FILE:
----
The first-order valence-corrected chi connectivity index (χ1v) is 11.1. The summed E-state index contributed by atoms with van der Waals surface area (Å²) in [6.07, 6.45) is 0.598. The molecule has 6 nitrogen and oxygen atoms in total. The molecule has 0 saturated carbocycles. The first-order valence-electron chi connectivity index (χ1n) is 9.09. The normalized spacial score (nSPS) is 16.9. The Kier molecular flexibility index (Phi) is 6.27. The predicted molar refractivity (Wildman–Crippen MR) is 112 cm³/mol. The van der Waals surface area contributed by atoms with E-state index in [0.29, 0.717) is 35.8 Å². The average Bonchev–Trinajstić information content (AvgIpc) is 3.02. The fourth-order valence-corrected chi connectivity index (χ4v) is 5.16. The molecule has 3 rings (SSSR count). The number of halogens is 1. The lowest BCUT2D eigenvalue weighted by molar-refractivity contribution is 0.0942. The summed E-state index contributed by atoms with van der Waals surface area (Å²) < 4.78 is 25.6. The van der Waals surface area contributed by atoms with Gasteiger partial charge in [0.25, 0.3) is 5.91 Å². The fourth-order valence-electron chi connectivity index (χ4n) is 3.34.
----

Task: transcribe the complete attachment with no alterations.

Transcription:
The first-order valence-corrected chi connectivity index (χ1v) is 11.1. The summed E-state index contributed by atoms with van der Waals surface area (Å²) in [6.07, 6.45) is 0.598. The molecule has 6 nitrogen and oxygen atoms in total. The molecule has 0 saturated carbocycles. The first-order valence-electron chi connectivity index (χ1n) is 9.09. The normalized spacial score (nSPS) is 16.9. The Kier molecular flexibility index (Phi) is 6.27. The predicted molar refractivity (Wildman–Crippen MR) is 112 cm³/mol. The van der Waals surface area contributed by atoms with E-state index in [0.29, 0.717) is 35.8 Å². The average Bonchev–Trinajstić information content (AvgIpc) is 3.02. The fourth-order valence-corrected chi connectivity index (χ4v) is 5.16. The molecule has 3 rings (SSSR count). The number of halogens is 1. The lowest BCUT2D eigenvalue weighted by molar-refractivity contribution is 0.0942. The summed E-state index contributed by atoms with van der Waals surface area (Å²) < 4.78 is 25.6. The van der Waals surface area contributed by atoms with Gasteiger partial charge in [0.25, 0.3) is 5.91 Å². The fourth-order valence-electron chi connectivity index (χ4n) is 3.34.